Heresy is a topic that exerts almost universal fascination. This book an invaluable collection of primary sources in translation, aimed at students and academics alike. It provides a wide array of materials on both heresy (Cathars and Waldensians) and the persecution of heresy in medieval France. The book is divided into eight sections, each devoted to a different genre of source material. A large proportion of evidence for heresy in the eleventh and twelfth centuries comes from chronicles, but by the thirteenth century they do not loom quite so large in comparison to other genres. Historians sometimes use the label 'chronicle' as a shorthand term to cover any kind of medieval written account of past events. For those interested in seeing how 'heresy' was constructed rhetorically by orthodoxy, sermons are an invaluable source. The book presents a selection of extracts from two of the most important works of preaching in the thirteenth century, the tales collected by Stephen of Bourbon and those written by Humbert of Romans. It also offers a variety of letters, from a very public letter, widely circulated with the aim of stirring prelates into action against heresy, to administrative letters. In the wake of the Peace of Paris, a series of ecclesiastical councils provided for the prosecution of heresy in Languedoc. There is an abundance of modern scholarship on inquisition records and registers of inquisition trials.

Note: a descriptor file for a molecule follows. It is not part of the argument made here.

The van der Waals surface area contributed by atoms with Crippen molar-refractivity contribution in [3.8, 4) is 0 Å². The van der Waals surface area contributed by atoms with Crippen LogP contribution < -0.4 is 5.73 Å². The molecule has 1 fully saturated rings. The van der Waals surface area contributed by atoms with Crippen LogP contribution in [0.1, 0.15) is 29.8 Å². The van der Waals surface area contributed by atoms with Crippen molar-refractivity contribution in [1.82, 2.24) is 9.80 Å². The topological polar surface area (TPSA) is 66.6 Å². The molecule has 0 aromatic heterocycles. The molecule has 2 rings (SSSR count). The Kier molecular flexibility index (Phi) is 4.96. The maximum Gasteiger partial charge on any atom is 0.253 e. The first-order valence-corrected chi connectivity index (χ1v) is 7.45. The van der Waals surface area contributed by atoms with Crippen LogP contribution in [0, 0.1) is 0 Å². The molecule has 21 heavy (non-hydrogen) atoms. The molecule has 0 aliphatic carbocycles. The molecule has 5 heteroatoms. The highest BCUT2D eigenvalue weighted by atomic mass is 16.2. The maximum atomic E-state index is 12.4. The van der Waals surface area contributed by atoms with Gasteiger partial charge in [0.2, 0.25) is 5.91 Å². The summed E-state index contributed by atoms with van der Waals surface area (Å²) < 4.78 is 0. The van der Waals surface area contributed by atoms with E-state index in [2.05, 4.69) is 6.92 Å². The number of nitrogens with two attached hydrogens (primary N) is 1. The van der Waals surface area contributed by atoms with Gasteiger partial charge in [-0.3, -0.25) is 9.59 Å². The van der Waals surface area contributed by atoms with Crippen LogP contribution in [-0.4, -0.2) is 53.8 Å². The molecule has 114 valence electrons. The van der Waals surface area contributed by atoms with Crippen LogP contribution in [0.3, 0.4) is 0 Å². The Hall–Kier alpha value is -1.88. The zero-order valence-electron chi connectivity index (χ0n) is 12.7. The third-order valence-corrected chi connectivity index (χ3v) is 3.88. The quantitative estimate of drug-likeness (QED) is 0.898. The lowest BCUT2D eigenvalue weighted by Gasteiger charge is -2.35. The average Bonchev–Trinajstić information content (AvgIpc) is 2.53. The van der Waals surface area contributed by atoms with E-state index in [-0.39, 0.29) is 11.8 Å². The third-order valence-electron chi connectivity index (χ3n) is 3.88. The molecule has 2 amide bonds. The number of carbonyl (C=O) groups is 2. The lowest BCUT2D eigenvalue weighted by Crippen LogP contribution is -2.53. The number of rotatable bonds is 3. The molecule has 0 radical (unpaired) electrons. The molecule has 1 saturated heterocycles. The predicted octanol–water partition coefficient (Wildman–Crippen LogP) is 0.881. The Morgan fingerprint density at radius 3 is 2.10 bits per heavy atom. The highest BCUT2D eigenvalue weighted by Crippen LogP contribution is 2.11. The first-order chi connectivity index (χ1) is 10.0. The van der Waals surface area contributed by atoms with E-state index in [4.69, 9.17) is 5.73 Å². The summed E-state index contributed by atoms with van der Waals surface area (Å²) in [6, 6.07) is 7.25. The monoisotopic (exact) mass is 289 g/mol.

Noble society in the twelfth-century German kingdom was vibrant and multi-faceted, with aristocratic families spending their lives in the violent pursuit of land and power. This book illuminates the diversity of the aristocratic experience by providing five texts that show how noblemen and women from across the German kingdom, from Rome to the Baltic coast and from the Rhine River to the Alpine valleys of Austria, lived and died between approximately 1075 and 1200. The five subjects of the texts translated here cut across many of the strata of German elite society. how interconnected political, military, economic, religious and spiritual interests could be for some of the leading members of medieval German society-and for the authors who wrote about them. Whether fighting for the emperor in Italy, bringing Christianity to pagans in what is today northern Poland, or founding, reforming and governing monastic communities in the heartland of the German kingdom, the subjects of these texts call attention to some of the many ways that noble life shaped the world of central medieval Europe.